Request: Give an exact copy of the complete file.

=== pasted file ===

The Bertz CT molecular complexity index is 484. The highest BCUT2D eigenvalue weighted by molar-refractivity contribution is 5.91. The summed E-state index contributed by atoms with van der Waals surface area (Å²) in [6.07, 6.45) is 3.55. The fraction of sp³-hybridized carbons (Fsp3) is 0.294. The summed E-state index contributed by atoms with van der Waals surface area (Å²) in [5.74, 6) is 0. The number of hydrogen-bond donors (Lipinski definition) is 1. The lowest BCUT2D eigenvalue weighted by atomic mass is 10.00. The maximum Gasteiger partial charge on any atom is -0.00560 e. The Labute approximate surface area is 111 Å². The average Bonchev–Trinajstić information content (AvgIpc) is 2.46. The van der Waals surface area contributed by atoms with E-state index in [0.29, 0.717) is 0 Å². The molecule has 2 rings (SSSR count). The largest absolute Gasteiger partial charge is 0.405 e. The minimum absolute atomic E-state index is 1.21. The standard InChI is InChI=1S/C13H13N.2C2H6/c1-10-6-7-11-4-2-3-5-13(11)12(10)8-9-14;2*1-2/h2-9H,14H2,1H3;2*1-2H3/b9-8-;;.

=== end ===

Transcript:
The Bertz CT molecular complexity index is 484. The highest BCUT2D eigenvalue weighted by molar-refractivity contribution is 5.91. The summed E-state index contributed by atoms with van der Waals surface area (Å²) in [6.07, 6.45) is 3.55. The fraction of sp³-hybridized carbons (Fsp3) is 0.294. The summed E-state index contributed by atoms with van der Waals surface area (Å²) in [5.74, 6) is 0. The number of hydrogen-bond donors (Lipinski definition) is 1. The lowest BCUT2D eigenvalue weighted by atomic mass is 10.00. The maximum Gasteiger partial charge on any atom is -0.00560 e. The Labute approximate surface area is 111 Å². The average Bonchev–Trinajstić information content (AvgIpc) is 2.46. The van der Waals surface area contributed by atoms with E-state index in [0.29, 0.717) is 0 Å². The molecule has 2 rings (SSSR count). The largest absolute Gasteiger partial charge is 0.405 e. The minimum absolute atomic E-state index is 1.21. The standard InChI is InChI=1S/C13H13N.2C2H6/c1-10-6-7-11-4-2-3-5-13(11)12(10)8-9-14;2*1-2/h2-9H,14H2,1H3;2*1-2H3/b9-8-;;.